CBC Digital Archives

West is the new East as Alberta oil boom continues

One spewing geyser of oil at Leduc, Alta., on Feb. 13, 1947, transformed the province's economy. Until the oil strike Alberta struggled as a have-not province. Leduc "blowing in" was famous and rare because Albertans had never imagined large oil reserves existed beneath the wheat. But ownership of the resource challenged by the national energy program became a political battle: East versus West, Trudeau versus Lougheed. Today, the Leduc legacy lives on with Alberta paying off its debt in 2000 and countless barrels of crude yet to be extracted.

media clip
The eastern Canadian economy depends on the West during the 1970s energy crisis. With North America deep in a recession and the world oil price jumping from $1.80 to $20 a barrel, cities like Toronto and Montreal rely on Alberta's oil producers. Remembering the tough times of the '30s and '40s, University of Alberta professor Larry Pratt told CBC TV that Westerners feel bitter about the new Eastern economic dependence. "Where was Bay Street? Where was Montreal, when we needed them?"

He explains that during the Dirty '30s, Toronto companies turned down oil men looking for investment capital, forcing Alberta companies to partially sell out to Americans.
. In response to the energy crisis, Trudeau's Liberals announced the creation of Petro-Canada in 1973 and the company was formed by an act of Parliament on July 30, 1975. With the creation of the federally owned gas company, the government aimed to accelerate oil exploration in the North and the Alberta tar sands. By 1980, Petro-Canada had become one of Canada's largest petroleum companies.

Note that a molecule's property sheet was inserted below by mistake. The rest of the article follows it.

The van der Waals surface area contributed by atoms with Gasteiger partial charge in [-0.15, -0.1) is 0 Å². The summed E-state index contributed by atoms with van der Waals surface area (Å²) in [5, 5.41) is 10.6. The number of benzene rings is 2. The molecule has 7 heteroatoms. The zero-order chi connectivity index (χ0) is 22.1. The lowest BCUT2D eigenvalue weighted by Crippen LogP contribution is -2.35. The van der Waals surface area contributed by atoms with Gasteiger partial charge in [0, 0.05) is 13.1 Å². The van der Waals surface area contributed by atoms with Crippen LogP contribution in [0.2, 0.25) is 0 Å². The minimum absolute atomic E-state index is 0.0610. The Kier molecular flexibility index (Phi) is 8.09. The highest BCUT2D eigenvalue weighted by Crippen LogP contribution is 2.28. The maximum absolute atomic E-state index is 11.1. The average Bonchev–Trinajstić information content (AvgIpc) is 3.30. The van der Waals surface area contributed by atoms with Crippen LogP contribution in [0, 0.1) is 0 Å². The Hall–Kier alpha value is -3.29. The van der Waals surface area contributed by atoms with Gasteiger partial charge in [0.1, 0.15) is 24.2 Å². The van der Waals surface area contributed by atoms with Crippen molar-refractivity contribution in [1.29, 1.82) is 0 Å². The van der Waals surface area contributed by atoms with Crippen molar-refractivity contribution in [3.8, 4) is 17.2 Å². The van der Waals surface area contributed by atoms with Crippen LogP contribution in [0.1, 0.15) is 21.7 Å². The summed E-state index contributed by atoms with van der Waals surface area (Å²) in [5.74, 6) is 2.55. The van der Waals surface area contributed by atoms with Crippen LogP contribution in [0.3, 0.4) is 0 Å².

. Between 1973 and 1978, oil prices rose as a result of various agreements made between the federal and provincial governments. In 1979, the Iranian Revolution inflated world oil prices 150 per cent.
. When Prime Minister Pierre Elliott Trudeau refused to allow Canada's oil prices to rise to world prices, relations between the feds and Alberta became strained.

. Historically in Canada provincial governments have struggled with Ottawa for power over their resources. Provinces legally control and levy royalties (payments made to Ottawa) on their own natural resources, according to Section 109 of the Constitution Act of 1867. However, Ottawa may veto provincial legislation, apply broad taxation and claim jurisdiction over interprovincial trade.
Medium: Television
Program: CBC Television News
Broadcast Date: June 24, 1979
Guest(s): Larry Pratt
Reporter: Russ Patrick
Duration: 5:45

Last updated: October 17, 2014

Page consulted on October 17, 2014

All Clips from this Topic

Related Content

Striking Oil in Alberta

One spewing geyser of oil at Leduc, Alta., on Feb. 13, 1947, transformed the province's econom...

1973: Hundreds flee from poison gas cloud

A sour gas leak sparks panic and a mass evacuation in rural Alberta.

1990: The Hibernia oil project is launched

Corks are popping in St. John's but an economist has a sobering prediction.